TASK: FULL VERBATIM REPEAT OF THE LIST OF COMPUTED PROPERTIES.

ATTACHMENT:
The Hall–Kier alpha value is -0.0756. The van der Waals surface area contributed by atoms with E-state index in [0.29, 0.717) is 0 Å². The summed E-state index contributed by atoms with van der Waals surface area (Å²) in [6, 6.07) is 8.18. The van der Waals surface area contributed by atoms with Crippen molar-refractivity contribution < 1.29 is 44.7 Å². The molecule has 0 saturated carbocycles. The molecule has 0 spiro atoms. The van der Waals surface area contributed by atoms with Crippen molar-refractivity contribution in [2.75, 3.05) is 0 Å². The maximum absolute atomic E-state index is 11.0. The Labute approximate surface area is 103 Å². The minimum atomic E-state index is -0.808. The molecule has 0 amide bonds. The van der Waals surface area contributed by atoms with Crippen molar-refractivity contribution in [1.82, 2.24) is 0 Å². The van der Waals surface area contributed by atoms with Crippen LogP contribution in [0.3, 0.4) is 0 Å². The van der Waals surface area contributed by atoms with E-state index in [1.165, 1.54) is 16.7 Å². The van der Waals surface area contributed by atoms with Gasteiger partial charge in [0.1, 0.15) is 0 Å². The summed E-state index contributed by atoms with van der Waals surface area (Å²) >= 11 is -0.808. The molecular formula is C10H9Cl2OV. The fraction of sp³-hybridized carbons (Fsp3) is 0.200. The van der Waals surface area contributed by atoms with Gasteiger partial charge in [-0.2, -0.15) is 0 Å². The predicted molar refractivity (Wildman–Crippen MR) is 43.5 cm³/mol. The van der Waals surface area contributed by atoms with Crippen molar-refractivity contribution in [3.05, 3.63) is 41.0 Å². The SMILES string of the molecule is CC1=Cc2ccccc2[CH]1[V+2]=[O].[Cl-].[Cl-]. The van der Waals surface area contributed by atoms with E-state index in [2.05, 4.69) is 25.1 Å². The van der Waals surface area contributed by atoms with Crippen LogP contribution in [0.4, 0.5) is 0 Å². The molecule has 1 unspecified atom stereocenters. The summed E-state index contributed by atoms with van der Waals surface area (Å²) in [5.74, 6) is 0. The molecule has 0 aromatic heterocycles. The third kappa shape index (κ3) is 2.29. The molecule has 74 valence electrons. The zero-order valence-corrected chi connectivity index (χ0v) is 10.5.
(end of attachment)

The Hall–Kier alpha value is -0.0756. The van der Waals surface area contributed by atoms with E-state index in [0.29, 0.717) is 0 Å². The summed E-state index contributed by atoms with van der Waals surface area (Å²) in [6, 6.07) is 8.18. The van der Waals surface area contributed by atoms with Crippen molar-refractivity contribution < 1.29 is 44.7 Å². The molecule has 0 saturated carbocycles. The molecule has 0 spiro atoms. The van der Waals surface area contributed by atoms with Crippen molar-refractivity contribution in [2.75, 3.05) is 0 Å². The maximum absolute atomic E-state index is 11.0. The Labute approximate surface area is 103 Å². The minimum atomic E-state index is -0.808. The molecule has 0 amide bonds. The van der Waals surface area contributed by atoms with Crippen molar-refractivity contribution in [1.82, 2.24) is 0 Å². The van der Waals surface area contributed by atoms with Crippen LogP contribution in [0.3, 0.4) is 0 Å². The van der Waals surface area contributed by atoms with E-state index in [1.165, 1.54) is 16.7 Å². The van der Waals surface area contributed by atoms with Gasteiger partial charge in [0.1, 0.15) is 0 Å². The summed E-state index contributed by atoms with van der Waals surface area (Å²) >= 11 is -0.808. The molecular formula is C10H9Cl2OV. The fraction of sp³-hybridized carbons (Fsp3) is 0.200. The van der Waals surface area contributed by atoms with Gasteiger partial charge in [-0.2, -0.15) is 0 Å². The predicted molar refractivity (Wildman–Crippen MR) is 43.5 cm³/mol. The van der Waals surface area contributed by atoms with Crippen molar-refractivity contribution in [3.05, 3.63) is 41.0 Å². The SMILES string of the molecule is CC1=Cc2ccccc2[CH]1[V+2]=[O].[Cl-].[Cl-]. The van der Waals surface area contributed by atoms with E-state index in [2.05, 4.69) is 25.1 Å². The van der Waals surface area contributed by atoms with Crippen LogP contribution in [0.4, 0.5) is 0 Å². The molecule has 1 unspecified atom stereocenters. The summed E-state index contributed by atoms with van der Waals surface area (Å²) in [5.74, 6) is 0. The molecule has 0 aromatic heterocycles. The third kappa shape index (κ3) is 2.29. The molecule has 74 valence electrons. The zero-order valence-corrected chi connectivity index (χ0v) is 10.5.